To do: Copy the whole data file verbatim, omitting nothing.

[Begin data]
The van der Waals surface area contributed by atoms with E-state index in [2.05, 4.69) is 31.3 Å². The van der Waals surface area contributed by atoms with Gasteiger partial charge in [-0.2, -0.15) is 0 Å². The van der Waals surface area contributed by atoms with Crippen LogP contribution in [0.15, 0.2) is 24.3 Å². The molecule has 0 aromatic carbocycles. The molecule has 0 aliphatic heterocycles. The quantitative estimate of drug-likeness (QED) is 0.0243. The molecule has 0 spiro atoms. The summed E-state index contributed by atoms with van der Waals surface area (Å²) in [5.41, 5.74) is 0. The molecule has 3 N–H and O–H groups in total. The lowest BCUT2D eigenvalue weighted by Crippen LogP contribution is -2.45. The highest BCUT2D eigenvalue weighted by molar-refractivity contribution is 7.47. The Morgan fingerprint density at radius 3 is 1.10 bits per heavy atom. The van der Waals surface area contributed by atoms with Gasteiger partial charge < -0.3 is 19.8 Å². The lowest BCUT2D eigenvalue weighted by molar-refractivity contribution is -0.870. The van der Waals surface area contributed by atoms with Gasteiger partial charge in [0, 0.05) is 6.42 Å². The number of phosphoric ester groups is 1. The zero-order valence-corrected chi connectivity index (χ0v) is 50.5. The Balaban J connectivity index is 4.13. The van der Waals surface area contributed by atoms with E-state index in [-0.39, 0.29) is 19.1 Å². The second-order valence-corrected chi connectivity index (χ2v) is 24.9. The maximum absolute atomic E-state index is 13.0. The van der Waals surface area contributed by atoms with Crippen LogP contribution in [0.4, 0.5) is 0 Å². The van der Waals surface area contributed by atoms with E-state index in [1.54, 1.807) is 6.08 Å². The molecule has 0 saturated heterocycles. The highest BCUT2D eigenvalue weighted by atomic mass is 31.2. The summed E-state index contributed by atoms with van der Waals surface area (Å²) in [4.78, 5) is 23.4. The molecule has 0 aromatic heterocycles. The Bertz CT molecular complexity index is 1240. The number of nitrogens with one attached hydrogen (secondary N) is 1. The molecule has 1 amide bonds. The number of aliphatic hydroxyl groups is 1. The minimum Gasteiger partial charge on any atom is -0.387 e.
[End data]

The van der Waals surface area contributed by atoms with E-state index in [2.05, 4.69) is 31.3 Å². The van der Waals surface area contributed by atoms with Gasteiger partial charge in [-0.2, -0.15) is 0 Å². The van der Waals surface area contributed by atoms with Crippen LogP contribution in [0.15, 0.2) is 24.3 Å². The molecule has 0 aromatic carbocycles. The molecule has 0 aliphatic heterocycles. The quantitative estimate of drug-likeness (QED) is 0.0243. The molecule has 0 spiro atoms. The summed E-state index contributed by atoms with van der Waals surface area (Å²) in [5.41, 5.74) is 0. The molecule has 3 N–H and O–H groups in total. The lowest BCUT2D eigenvalue weighted by Crippen LogP contribution is -2.45. The highest BCUT2D eigenvalue weighted by molar-refractivity contribution is 7.47. The Morgan fingerprint density at radius 3 is 1.10 bits per heavy atom. The van der Waals surface area contributed by atoms with Gasteiger partial charge < -0.3 is 19.8 Å². The lowest BCUT2D eigenvalue weighted by molar-refractivity contribution is -0.870. The van der Waals surface area contributed by atoms with Gasteiger partial charge in [0, 0.05) is 6.42 Å². The number of phosphoric ester groups is 1. The zero-order valence-corrected chi connectivity index (χ0v) is 50.5. The Balaban J connectivity index is 4.13. The van der Waals surface area contributed by atoms with E-state index in [-0.39, 0.29) is 19.1 Å². The second-order valence-corrected chi connectivity index (χ2v) is 24.9. The maximum absolute atomic E-state index is 13.0. The van der Waals surface area contributed by atoms with Crippen LogP contribution in [0.4, 0.5) is 0 Å². The van der Waals surface area contributed by atoms with E-state index in [1.54, 1.807) is 6.08 Å². The molecule has 0 saturated heterocycles. The highest BCUT2D eigenvalue weighted by atomic mass is 31.2. The summed E-state index contributed by atoms with van der Waals surface area (Å²) in [4.78, 5) is 23.4. The molecule has 0 aromatic heterocycles. The Bertz CT molecular complexity index is 1240. The number of nitrogens with one attached hydrogen (secondary N) is 1. The molecule has 1 amide bonds. The number of aliphatic hydroxyl groups is 1. The minimum Gasteiger partial charge on any atom is -0.387 e.